PARP inhibitors are most often used to treat advanced ovarian cancer that has come back after first round treatment. They can be used alone or after other treatments such as radiation therapy or chemotherapy.

They’ve also been approved as maintenance therapy for some types of ovarian cancer. Maintenance therapy is therapy given after initial treatment has cleared your body of cancer. It is used to prevent the cancer from coming back.

PARP inhibitors are still a new treatment for ovarian cancer. Researchers are still learning when and how to use them best. Recent studies and data show that using PARP inhibitors as part of an initial treatment plan for ovarian cancer is beneficial in many cases. As a result, some doctors are recommending PARP inhibitors to patients during their initial treatment, or during their maintenance period.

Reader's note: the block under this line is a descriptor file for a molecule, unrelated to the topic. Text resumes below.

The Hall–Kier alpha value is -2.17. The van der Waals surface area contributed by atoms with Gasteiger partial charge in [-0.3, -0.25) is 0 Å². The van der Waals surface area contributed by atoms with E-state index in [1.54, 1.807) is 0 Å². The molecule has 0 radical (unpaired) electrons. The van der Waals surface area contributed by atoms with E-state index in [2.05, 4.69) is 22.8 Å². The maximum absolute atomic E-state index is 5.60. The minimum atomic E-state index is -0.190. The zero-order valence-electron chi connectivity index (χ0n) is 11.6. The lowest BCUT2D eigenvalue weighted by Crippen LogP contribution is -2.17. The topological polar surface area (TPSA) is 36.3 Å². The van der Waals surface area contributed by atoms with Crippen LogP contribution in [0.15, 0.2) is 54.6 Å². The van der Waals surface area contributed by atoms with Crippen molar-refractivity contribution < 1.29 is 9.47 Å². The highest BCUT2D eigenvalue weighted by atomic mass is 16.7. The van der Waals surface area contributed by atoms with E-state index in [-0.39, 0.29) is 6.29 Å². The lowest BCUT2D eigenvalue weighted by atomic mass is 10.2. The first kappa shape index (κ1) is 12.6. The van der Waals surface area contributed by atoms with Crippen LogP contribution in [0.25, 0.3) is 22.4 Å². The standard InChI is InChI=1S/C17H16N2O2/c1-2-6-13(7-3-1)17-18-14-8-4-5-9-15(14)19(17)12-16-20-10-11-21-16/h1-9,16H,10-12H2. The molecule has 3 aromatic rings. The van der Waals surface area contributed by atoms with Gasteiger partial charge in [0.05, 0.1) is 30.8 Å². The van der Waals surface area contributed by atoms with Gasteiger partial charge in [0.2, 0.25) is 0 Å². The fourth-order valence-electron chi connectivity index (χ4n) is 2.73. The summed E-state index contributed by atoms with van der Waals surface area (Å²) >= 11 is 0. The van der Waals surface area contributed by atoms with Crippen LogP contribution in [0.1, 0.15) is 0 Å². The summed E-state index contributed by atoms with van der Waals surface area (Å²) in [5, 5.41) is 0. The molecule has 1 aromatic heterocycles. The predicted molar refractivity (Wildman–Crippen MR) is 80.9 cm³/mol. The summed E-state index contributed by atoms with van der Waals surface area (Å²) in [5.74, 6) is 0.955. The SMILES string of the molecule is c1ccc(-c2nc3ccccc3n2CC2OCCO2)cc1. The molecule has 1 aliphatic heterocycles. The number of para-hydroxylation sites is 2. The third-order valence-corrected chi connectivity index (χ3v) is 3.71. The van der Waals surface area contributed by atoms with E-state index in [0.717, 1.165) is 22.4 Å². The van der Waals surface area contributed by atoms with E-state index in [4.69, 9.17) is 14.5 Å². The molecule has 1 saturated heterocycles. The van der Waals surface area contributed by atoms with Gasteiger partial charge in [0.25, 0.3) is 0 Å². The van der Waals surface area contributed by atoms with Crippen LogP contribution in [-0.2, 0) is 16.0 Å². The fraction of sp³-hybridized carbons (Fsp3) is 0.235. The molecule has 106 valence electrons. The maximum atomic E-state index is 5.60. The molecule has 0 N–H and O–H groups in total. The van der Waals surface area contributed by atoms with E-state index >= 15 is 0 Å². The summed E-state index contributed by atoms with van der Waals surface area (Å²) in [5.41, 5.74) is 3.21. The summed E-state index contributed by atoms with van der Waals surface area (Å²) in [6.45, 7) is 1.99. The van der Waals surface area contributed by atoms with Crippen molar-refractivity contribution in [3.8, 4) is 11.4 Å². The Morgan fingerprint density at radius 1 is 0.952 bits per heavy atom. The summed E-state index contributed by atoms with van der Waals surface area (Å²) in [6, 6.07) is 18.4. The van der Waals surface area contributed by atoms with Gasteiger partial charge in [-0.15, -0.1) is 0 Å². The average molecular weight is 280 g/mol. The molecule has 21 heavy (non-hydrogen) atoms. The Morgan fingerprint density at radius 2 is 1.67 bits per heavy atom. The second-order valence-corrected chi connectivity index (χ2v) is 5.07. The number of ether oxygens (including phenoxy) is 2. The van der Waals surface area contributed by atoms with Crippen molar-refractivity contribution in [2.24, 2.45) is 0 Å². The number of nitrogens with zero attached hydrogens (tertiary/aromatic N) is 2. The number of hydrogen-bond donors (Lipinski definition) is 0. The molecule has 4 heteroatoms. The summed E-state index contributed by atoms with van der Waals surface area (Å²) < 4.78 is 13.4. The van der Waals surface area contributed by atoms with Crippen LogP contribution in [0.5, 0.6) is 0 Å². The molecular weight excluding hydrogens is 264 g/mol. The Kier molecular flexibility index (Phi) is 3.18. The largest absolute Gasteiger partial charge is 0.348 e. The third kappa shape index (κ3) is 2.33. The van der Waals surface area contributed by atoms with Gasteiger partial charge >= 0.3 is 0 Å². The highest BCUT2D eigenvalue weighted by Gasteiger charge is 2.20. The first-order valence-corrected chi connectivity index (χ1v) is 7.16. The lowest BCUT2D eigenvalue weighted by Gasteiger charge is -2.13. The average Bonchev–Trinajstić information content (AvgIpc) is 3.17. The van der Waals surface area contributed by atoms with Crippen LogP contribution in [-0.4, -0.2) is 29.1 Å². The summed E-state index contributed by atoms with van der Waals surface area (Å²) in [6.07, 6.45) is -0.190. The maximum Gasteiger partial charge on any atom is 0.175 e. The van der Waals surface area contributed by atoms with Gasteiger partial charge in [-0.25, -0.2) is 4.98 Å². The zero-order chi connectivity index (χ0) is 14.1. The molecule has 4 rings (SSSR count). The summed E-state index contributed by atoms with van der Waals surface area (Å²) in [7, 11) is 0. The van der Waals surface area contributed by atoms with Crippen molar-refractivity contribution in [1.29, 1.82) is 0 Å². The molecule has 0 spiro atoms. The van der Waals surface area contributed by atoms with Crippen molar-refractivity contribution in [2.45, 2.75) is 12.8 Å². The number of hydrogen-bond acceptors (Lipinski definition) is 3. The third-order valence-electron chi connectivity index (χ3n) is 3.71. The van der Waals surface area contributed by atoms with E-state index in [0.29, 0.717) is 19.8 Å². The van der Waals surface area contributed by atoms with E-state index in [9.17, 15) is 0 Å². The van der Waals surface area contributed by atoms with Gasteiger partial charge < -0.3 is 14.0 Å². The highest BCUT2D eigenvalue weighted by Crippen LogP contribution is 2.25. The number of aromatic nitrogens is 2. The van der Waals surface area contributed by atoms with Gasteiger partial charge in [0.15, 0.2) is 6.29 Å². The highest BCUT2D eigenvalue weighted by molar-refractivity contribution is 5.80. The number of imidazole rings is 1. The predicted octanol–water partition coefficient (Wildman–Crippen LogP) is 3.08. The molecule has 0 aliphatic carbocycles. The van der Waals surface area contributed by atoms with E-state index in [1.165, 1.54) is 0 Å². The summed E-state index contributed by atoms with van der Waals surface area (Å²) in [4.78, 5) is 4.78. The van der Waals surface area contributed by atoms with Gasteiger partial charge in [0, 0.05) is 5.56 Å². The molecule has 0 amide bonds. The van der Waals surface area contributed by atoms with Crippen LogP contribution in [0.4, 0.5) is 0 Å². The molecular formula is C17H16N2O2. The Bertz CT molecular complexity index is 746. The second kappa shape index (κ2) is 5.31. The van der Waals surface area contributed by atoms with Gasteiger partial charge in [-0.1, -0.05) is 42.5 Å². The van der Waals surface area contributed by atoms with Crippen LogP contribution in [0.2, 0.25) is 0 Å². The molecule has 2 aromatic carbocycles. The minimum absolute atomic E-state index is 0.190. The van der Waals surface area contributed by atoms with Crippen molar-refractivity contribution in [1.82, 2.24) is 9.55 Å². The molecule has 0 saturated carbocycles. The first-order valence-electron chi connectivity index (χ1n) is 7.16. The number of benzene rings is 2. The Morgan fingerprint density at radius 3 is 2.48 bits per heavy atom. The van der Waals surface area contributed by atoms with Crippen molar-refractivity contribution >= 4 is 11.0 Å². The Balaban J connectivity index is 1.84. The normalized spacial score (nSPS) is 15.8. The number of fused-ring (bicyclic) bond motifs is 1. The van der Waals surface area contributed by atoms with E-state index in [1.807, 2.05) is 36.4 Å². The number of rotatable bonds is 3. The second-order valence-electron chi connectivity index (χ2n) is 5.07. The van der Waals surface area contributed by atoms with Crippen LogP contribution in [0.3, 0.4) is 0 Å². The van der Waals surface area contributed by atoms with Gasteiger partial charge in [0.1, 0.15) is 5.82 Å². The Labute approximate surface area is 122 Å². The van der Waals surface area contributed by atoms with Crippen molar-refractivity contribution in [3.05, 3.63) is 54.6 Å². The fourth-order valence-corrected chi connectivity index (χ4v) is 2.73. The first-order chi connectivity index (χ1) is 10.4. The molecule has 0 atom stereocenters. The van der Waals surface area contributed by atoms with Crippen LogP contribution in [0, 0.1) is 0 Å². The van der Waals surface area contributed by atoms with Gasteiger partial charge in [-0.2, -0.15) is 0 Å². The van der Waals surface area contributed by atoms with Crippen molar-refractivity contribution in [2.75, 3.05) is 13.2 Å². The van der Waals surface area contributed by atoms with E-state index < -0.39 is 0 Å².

As more data continues to come in, it’s likely that standard treatment for ovarian cancer will more often include earlier use of PARP inhibitors.

According to a 2020 review, PARP inhibitors are most effective, and their role is most well established, in people with ovarian cancer who have a mutation on the BRCA1 or BRCA2 gene. These genes are used to repair cells in the body. People with mutations on these genes are at an increased risk of ovarian, breast, and prostate cancer.

The cancer cells of people with mutations on the BRCA1 or BRCA2 gene already have a weak repair system. When a PARP inhibitor further blocks that repair system, the cancer cells have no ability to repair themselves. This kills the cancer cells. A 2021 review has proven PARP inhibitors can keep ovarian cancer in remission longer and increase lifespan, especially for people with an abnormality on either BRCA gene.